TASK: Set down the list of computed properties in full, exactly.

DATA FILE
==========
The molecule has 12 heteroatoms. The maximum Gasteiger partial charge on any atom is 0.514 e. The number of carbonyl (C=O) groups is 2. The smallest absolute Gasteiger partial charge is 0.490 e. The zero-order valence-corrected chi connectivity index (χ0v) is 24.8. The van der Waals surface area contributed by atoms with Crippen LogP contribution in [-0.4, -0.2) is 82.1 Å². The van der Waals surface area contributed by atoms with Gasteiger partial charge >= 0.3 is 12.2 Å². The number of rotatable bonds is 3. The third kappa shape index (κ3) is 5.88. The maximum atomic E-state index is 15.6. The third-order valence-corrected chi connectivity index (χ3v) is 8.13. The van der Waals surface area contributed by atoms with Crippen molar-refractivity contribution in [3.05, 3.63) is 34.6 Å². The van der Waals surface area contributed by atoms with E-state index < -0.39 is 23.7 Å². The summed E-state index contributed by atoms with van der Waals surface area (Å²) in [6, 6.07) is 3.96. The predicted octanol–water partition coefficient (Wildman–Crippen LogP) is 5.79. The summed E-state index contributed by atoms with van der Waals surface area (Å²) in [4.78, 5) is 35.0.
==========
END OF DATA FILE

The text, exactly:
The molecule has 12 heteroatoms. The maximum Gasteiger partial charge on any atom is 0.514 e. The number of carbonyl (C=O) groups is 2. The smallest absolute Gasteiger partial charge is 0.490 e. The zero-order valence-corrected chi connectivity index (χ0v) is 24.8. The van der Waals surface area contributed by atoms with Crippen LogP contribution in [-0.4, -0.2) is 82.1 Å². The van der Waals surface area contributed by atoms with Gasteiger partial charge >= 0.3 is 12.2 Å². The number of rotatable bonds is 3. The third kappa shape index (κ3) is 5.88. The maximum atomic E-state index is 15.6. The third-order valence-corrected chi connectivity index (χ3v) is 8.13. The van der Waals surface area contributed by atoms with Crippen molar-refractivity contribution in [3.05, 3.63) is 34.6 Å². The van der Waals surface area contributed by atoms with E-state index < -0.39 is 23.7 Å². The summed E-state index contributed by atoms with van der Waals surface area (Å²) in [6, 6.07) is 3.96. The predicted octanol–water partition coefficient (Wildman–Crippen LogP) is 5.79. The summed E-state index contributed by atoms with van der Waals surface area (Å²) in [4.78, 5) is 35.0.